- Adjustable rate: An adjustable-rate mortgage (ARM) has an interest rate that changes. This means that your monthly payment can change too. Lenders adjust rates up or down based on market conditions. ARMs typically start with an introductory period. This initial period has a fixed rate. Let’s say you have a 5/1 ARM. This means you have an initial 5-year period with a fixed rate. After that, the interest rate — and your monthly payment — change once per year.
- Fixed-rate: A fixed-rate mortgage has the same interest rate for the entire term. For example, a 30-year fixed-rate mortgage would have the same interest rate and the same monthly payment for all 30 years.
An adjustable-rate mortgage may have a lower introductory rate than a fixed-rate mortgage. Keep in mind that the interest rate will change. If you only plan to own the home for a few years, an adjustable-rate mortgage might make sense, but it depends on your situation.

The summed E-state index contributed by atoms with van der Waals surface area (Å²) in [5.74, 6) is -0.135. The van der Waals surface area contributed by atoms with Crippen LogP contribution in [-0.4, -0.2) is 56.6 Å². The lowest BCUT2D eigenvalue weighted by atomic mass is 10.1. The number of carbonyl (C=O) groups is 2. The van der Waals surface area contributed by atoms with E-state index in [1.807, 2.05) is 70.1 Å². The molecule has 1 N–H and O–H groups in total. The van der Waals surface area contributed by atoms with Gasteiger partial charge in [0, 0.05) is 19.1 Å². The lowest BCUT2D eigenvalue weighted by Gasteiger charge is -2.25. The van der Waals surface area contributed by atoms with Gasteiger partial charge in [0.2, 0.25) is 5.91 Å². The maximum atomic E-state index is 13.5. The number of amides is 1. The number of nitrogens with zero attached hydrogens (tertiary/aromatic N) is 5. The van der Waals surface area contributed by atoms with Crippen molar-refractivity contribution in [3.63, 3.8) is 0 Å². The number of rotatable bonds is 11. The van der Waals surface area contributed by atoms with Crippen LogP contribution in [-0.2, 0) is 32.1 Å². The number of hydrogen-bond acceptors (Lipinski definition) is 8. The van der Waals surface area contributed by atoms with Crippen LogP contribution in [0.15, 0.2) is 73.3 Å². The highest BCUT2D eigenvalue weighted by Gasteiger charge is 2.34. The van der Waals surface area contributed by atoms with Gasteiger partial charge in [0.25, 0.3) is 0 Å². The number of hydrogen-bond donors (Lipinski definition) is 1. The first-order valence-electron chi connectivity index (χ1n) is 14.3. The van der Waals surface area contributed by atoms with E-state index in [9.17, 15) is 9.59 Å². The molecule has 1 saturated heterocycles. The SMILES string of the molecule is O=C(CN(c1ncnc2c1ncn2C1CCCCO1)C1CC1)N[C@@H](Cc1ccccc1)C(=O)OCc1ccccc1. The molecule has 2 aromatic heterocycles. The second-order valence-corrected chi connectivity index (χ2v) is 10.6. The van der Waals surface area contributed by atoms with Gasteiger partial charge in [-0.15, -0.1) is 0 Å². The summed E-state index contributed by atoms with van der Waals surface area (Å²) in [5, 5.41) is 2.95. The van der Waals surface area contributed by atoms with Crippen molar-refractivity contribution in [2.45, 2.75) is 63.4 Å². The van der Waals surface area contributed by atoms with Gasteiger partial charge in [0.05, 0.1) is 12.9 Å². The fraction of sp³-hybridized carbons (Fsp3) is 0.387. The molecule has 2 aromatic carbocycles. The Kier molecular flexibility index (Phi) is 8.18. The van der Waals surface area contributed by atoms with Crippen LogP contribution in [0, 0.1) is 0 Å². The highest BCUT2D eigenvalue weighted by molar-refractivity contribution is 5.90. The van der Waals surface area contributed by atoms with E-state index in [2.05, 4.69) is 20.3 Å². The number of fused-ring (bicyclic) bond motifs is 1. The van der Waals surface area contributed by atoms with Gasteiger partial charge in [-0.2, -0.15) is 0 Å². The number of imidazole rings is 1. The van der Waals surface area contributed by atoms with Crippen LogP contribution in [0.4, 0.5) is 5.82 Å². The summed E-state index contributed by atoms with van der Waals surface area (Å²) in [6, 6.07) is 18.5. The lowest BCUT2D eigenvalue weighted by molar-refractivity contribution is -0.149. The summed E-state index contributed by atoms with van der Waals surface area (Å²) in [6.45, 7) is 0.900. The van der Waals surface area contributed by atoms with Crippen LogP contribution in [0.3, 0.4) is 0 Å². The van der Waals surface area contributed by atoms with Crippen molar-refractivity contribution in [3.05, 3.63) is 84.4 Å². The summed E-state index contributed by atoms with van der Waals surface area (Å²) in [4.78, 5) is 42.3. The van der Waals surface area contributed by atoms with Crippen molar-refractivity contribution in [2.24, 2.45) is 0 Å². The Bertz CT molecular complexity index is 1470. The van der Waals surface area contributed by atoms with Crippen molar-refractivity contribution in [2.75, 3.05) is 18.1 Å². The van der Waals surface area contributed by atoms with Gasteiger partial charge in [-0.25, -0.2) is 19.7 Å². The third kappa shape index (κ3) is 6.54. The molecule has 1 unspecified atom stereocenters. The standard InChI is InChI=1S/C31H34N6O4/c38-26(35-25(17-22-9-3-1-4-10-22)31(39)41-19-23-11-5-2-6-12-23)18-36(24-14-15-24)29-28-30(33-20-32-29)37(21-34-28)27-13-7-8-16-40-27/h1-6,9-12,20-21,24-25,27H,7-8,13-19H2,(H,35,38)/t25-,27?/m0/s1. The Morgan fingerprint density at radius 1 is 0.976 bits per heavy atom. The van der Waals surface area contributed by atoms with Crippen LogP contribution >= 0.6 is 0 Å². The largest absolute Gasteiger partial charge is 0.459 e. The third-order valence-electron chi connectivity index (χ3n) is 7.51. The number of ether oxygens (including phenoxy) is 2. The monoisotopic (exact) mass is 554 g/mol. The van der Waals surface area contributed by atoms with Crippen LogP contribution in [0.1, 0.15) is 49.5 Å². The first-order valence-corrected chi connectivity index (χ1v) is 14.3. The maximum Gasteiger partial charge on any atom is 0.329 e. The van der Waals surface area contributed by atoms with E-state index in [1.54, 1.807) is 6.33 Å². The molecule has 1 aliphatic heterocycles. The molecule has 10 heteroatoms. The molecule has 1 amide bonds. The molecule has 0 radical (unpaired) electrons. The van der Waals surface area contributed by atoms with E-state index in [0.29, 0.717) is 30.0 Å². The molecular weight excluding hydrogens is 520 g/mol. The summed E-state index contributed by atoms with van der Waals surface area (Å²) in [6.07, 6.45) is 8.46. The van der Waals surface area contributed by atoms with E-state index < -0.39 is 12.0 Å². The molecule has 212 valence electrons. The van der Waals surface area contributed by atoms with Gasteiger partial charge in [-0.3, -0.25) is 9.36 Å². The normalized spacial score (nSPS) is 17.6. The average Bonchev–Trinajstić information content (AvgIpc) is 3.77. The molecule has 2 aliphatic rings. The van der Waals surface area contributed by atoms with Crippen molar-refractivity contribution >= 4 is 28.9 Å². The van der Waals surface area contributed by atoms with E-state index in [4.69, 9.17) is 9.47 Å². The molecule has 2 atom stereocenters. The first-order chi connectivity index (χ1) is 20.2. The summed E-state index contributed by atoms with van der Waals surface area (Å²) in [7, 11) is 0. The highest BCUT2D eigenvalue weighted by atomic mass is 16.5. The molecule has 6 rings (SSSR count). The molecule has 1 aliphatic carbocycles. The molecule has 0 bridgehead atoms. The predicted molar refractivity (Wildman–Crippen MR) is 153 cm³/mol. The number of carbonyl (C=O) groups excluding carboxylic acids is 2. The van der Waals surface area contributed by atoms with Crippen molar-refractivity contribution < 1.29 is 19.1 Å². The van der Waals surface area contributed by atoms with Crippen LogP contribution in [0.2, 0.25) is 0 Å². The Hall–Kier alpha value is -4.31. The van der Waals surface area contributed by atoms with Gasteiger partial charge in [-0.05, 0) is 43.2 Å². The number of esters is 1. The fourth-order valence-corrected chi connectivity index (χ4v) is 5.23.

Do You Need Mortgage Insurance?
One of the benefits of a VA mortgage is that you won’t pay for mortgage insurance. Some types of mortgages require you to pay for mortgage insurance if you make a down payment of 20% or less.
Mortgage insurance doesn’t protect you — it protects your lender. Let’s say you can’t make your payments and the lender forecloses on your home. The lender will sell the home to recover its costs. The home may not sell for enough to cover the mortgage balance, but when this happens, mortgage insurance helps to make up the difference to the lender.
Mortgage insurance can cost 0.5% to 2% of your loan amount per year. For a $150,000 mortgage, this can be as much as $3,000 per year. A VA loan doesn’t require this type of insurance and saves you a significant amount of money.
How to Apply for a VA Loan in Arizona